A. In American usage. -re" -er . E$ceptions. humorous. behaviourism*C before .eri ati es and inflected forms.abor @arty. the normal spelling as a person&s name. American usage in most cases retains the u in the word glamour. which comes from $cots.$ Endeavour. . laborious. in the /5.ealth usage. Aonor still is. In Australia. although the probably related ad4ective savo'u*ry. etc. though -our is almost universal. rigour 'I@A7 BFrOgL'M*B* has a u in the /5C the medical term rigor'often I@A7 BFraOgSH'M*B* does not. invigorate*. In derivatives and inflected forms of the 1ourBor words. derivatives and inflected forms are built by simply adding the suffi< in all environments 'favorite. savoury* and suffi<es of =ree> or . Aonor 'the name* and arbor 'the tool* have 1or in Britain. and now are sporadically found in some regions. can be either dropped or retained 'colo'u*ration. usually in local and regional newspapers. .fre3uent down to the (th century. honourable. colo'u*ri"e*. in British usage the u is >ept before English suffi<es that are freely attachable to English words 'neighbourhood. -or terminations en4oyed some use in the 6th century. As a general noun. The British spelling is very common for "honour" 'and "favour"* on wedding invitations in the /nited $tates. has a u in the /5. as mentioned above. The $pace $huttle Endeavour has a u as it is named after Captain Coo>&s ship. not . li>e savour. the u can be dropped 'honorific. founded in !6 .atin suffi<es that are not freely attachable to English words. In Canada -or endings are not uncommon. The name of the herb savory is thus spelled everywhere. Commonwealth countries normally follow British usage. The name of the Australian .atin origin that have been naturali"ed 'favourite. though they are rarer in Eastern Canada. particularly in the @rairie @rovinces.* since the u is absent to begin with.atin or 2renchC saviour is a common variant of savior in the /$. savory. honorist. or can be retained 'colourist*. is a remnant of this trend. humourless.ommon.vigorous.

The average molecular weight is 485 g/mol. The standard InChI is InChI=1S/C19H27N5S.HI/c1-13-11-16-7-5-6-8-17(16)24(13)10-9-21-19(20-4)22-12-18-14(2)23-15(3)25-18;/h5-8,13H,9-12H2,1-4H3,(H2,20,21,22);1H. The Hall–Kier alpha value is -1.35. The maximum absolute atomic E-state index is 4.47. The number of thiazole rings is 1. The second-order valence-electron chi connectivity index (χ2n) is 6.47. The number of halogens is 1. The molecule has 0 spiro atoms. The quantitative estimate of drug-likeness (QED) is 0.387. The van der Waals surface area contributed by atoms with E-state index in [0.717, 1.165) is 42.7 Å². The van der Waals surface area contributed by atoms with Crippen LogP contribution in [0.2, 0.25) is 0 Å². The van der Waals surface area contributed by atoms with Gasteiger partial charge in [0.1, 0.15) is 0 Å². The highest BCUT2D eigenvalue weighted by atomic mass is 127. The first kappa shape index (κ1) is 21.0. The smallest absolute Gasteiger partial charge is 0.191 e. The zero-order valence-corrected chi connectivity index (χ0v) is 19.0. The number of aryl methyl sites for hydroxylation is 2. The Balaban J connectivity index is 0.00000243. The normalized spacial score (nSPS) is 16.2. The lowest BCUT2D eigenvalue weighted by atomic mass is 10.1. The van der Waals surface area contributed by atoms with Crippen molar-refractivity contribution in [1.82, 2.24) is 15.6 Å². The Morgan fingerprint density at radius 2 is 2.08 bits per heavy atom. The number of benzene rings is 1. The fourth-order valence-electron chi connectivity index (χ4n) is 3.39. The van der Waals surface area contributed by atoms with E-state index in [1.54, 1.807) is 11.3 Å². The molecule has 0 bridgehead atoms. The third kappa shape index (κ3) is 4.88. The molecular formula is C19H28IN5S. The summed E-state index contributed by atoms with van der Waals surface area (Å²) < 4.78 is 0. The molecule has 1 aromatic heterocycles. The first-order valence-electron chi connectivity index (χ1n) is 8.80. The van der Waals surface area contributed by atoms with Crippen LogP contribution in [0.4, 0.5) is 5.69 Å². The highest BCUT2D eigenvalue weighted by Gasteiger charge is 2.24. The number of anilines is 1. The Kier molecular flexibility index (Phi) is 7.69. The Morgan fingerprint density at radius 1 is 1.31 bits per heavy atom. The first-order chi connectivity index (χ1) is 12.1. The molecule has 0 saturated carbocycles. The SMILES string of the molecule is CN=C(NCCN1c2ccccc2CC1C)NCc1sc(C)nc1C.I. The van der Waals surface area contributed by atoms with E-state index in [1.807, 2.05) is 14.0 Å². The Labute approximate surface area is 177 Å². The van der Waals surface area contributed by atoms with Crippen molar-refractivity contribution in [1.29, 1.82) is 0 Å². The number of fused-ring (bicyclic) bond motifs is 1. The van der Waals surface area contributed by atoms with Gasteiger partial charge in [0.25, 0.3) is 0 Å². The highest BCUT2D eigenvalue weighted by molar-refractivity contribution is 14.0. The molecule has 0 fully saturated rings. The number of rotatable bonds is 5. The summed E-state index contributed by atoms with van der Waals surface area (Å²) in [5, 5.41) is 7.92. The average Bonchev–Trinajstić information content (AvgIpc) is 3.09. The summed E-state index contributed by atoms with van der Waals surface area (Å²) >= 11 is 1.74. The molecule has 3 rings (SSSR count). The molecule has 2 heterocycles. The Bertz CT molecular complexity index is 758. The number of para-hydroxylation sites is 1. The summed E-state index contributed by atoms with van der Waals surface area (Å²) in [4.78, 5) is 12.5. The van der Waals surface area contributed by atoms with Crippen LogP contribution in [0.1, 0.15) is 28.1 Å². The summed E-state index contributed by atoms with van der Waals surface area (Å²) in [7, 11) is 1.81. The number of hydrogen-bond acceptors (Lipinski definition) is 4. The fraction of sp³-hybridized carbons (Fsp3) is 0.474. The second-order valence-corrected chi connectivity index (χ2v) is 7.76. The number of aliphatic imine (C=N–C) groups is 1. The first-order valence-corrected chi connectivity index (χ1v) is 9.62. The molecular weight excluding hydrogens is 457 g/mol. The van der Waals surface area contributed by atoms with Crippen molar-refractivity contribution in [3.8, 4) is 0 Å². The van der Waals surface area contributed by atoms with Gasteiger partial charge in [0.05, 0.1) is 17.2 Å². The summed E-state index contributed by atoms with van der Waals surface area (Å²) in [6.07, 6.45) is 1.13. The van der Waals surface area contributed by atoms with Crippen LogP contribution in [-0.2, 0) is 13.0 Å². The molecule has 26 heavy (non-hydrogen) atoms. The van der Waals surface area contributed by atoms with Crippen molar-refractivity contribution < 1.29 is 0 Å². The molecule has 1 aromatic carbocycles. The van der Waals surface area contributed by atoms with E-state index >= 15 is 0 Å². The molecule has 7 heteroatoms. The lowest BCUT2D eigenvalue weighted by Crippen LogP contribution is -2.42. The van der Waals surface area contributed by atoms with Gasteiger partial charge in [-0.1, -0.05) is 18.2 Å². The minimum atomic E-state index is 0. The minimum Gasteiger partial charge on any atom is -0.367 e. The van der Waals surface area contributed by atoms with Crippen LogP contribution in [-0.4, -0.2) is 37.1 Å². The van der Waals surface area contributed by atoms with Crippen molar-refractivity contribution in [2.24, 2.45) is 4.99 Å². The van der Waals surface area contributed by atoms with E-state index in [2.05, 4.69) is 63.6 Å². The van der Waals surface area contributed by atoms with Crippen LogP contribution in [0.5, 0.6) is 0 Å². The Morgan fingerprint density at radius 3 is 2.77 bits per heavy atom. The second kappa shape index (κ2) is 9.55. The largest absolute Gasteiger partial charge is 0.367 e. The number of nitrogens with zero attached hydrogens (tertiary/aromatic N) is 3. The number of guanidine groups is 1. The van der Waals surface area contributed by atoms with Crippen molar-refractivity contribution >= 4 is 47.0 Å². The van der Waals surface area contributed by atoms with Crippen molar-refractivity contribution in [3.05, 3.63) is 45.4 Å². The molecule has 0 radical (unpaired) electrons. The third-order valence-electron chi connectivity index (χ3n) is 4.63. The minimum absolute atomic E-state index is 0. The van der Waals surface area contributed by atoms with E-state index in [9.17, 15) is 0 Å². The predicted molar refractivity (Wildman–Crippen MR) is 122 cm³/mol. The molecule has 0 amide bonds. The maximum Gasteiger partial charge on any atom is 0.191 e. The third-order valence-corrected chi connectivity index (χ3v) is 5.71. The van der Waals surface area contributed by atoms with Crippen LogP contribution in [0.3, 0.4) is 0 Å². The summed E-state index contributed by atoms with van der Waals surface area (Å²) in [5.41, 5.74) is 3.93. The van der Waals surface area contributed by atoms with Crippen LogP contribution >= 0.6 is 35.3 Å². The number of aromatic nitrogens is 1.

. spectral. winner* and comparative 'louder. tender. pentameter. disaster. for e<ample. mother. central. sepulchre after 1ch1. ochre. etc. powder. lucre. have a cognate in . river. The difference is most common for words ending 1bre or 1tre7 British spellings theatre. mediocre. entry derives from enter. fi!rous. sabre. massacre. letter. goitre. while poetic metre is often 1re. water.atin. titreC calibre. and Qomance words li>e danger.lustre. sober. timber. reconnoitered. It is dropped for other inflections. fibre. centering. ogre andeuchre are standardC manoeuvre and sepulchre are usually maneuver and sepulcherC and the other 1re forms listed are variants of the e3uivalent 1er form. member. for e<ample. saltpetre. parameter. fi!ers. ogre after 1g1C euchre. number.any other words have 1er in British English.odern 2rench spelled with 1re7 among these are chapter. or =ree> origin end with a consonant followed by 1re. . In the /$. 9ne conse3uence is the British distinction of meter for a measuring instrument from metre for the unit of measurement. as inacre. some words of 2rench.diameter. enter.ost of these words have the ending 1er in the /$. and sombre all have 1er in American spelling. spectre. centre. he<ameter. mitre. Aowever. 3uarter. with the 1re unstressed and pronounced BL'M*B. The difference relates only to root wordsC 1er rather than 1re is universal as a suffi< for agentive 'reader. $ome 1er words. which has not been spelled entre for centuries. After other consonants. naturally. The e preceding the r is retained in /$ derived forms of nouns and verbs.In British usage. The ending 1cre. reconnoitre. proper. Theater is the prevailing American spelling used to refer to both the dramatic arts and buildings where stage performances and screenings of movies ta>e place 'i. is preserved in American English. nicer* forms. #ecember. to indicate the c is pronounced B>B rather than BsB. minister. which are.e. litre. are always 1er. monster. filter. there are not many 1re endings even in British English7 louvre. E$ceptions. nitre.. li>e many 1re words. manoeuvre after 1v1C meagre.reconnoitred and centring respectively in British usage. These include =ermanic words li>e anger. "movie . oyster. Aowever such dropping cannot be regarded as proof of an -re British spelling7 for e<ample. fi!res. .